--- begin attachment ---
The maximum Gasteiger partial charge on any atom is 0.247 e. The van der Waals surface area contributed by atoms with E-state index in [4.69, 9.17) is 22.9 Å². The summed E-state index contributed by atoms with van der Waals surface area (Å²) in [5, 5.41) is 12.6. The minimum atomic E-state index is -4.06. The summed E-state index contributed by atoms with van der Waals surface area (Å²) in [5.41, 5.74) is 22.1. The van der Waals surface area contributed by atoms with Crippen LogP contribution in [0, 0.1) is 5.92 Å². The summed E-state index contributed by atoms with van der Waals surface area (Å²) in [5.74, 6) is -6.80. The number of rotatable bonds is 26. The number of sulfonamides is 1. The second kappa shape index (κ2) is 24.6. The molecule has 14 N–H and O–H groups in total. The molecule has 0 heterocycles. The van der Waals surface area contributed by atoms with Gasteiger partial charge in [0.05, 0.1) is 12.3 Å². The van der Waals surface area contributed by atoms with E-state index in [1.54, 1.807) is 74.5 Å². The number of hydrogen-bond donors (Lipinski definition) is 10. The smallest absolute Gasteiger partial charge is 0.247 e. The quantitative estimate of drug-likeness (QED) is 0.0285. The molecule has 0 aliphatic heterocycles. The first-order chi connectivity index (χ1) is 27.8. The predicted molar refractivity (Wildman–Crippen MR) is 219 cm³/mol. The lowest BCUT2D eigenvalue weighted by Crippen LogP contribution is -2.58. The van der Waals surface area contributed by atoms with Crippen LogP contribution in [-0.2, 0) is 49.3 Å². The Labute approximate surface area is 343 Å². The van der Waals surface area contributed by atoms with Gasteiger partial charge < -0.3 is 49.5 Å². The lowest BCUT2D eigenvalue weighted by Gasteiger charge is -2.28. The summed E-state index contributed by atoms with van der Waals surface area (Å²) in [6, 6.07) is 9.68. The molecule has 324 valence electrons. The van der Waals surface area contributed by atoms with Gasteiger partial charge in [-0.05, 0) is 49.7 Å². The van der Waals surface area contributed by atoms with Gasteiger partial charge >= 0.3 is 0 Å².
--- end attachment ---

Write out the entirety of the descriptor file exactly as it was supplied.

The maximum Gasteiger partial charge on any atom is 0.247 e. The van der Waals surface area contributed by atoms with E-state index in [4.69, 9.17) is 22.9 Å². The summed E-state index contributed by atoms with van der Waals surface area (Å²) in [5, 5.41) is 12.6. The minimum atomic E-state index is -4.06. The summed E-state index contributed by atoms with van der Waals surface area (Å²) in [5.41, 5.74) is 22.1. The van der Waals surface area contributed by atoms with Crippen LogP contribution in [0, 0.1) is 5.92 Å². The summed E-state index contributed by atoms with van der Waals surface area (Å²) in [5.74, 6) is -6.80. The number of rotatable bonds is 26. The number of sulfonamides is 1. The second kappa shape index (κ2) is 24.6. The molecule has 14 N–H and O–H groups in total. The molecule has 0 heterocycles. The van der Waals surface area contributed by atoms with Gasteiger partial charge in [0.05, 0.1) is 12.3 Å². The van der Waals surface area contributed by atoms with E-state index in [1.54, 1.807) is 74.5 Å². The number of hydrogen-bond donors (Lipinski definition) is 10. The smallest absolute Gasteiger partial charge is 0.247 e. The quantitative estimate of drug-likeness (QED) is 0.0285. The molecule has 0 aliphatic heterocycles. The first-order chi connectivity index (χ1) is 27.8. The predicted molar refractivity (Wildman–Crippen MR) is 219 cm³/mol. The lowest BCUT2D eigenvalue weighted by Crippen LogP contribution is -2.58. The van der Waals surface area contributed by atoms with Crippen LogP contribution in [-0.2, 0) is 49.3 Å². The Labute approximate surface area is 343 Å². The van der Waals surface area contributed by atoms with Gasteiger partial charge < -0.3 is 49.5 Å². The lowest BCUT2D eigenvalue weighted by Gasteiger charge is -2.28. The summed E-state index contributed by atoms with van der Waals surface area (Å²) in [6, 6.07) is 9.68. The molecule has 324 valence electrons. The van der Waals surface area contributed by atoms with Gasteiger partial charge in [-0.05, 0) is 49.7 Å². The van der Waals surface area contributed by atoms with Gasteiger partial charge >= 0.3 is 0 Å².